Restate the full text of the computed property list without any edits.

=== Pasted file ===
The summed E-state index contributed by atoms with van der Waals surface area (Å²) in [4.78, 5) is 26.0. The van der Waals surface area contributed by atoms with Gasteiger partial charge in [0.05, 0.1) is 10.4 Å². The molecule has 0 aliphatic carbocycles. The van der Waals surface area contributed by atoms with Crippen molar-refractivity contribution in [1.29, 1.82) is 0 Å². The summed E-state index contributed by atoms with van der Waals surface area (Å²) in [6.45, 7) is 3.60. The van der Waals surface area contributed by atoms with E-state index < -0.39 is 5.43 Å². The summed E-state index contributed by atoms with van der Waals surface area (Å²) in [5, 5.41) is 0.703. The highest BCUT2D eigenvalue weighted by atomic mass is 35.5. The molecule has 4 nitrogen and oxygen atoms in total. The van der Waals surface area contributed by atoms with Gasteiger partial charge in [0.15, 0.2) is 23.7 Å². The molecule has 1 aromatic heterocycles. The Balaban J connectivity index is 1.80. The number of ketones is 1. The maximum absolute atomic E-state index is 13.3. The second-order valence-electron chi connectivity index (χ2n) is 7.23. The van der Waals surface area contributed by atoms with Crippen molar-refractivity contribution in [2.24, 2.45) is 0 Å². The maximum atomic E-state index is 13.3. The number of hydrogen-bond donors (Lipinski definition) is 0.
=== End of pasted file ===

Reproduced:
The summed E-state index contributed by atoms with van der Waals surface area (Å²) in [4.78, 5) is 26.0. The van der Waals surface area contributed by atoms with Gasteiger partial charge in [0.05, 0.1) is 10.4 Å². The molecule has 0 aliphatic carbocycles. The van der Waals surface area contributed by atoms with Crippen molar-refractivity contribution in [1.29, 1.82) is 0 Å². The summed E-state index contributed by atoms with van der Waals surface area (Å²) in [6.45, 7) is 3.60. The van der Waals surface area contributed by atoms with E-state index < -0.39 is 5.43 Å². The summed E-state index contributed by atoms with van der Waals surface area (Å²) in [5, 5.41) is 0.703. The highest BCUT2D eigenvalue weighted by atomic mass is 35.5. The molecule has 4 nitrogen and oxygen atoms in total. The van der Waals surface area contributed by atoms with Gasteiger partial charge in [0.15, 0.2) is 23.7 Å². The molecule has 1 aromatic heterocycles. The Balaban J connectivity index is 1.80. The number of ketones is 1. The maximum absolute atomic E-state index is 13.3. The second-order valence-electron chi connectivity index (χ2n) is 7.23. The van der Waals surface area contributed by atoms with Crippen molar-refractivity contribution in [2.24, 2.45) is 0 Å². The maximum atomic E-state index is 13.3. The number of hydrogen-bond donors (Lipinski definition) is 0.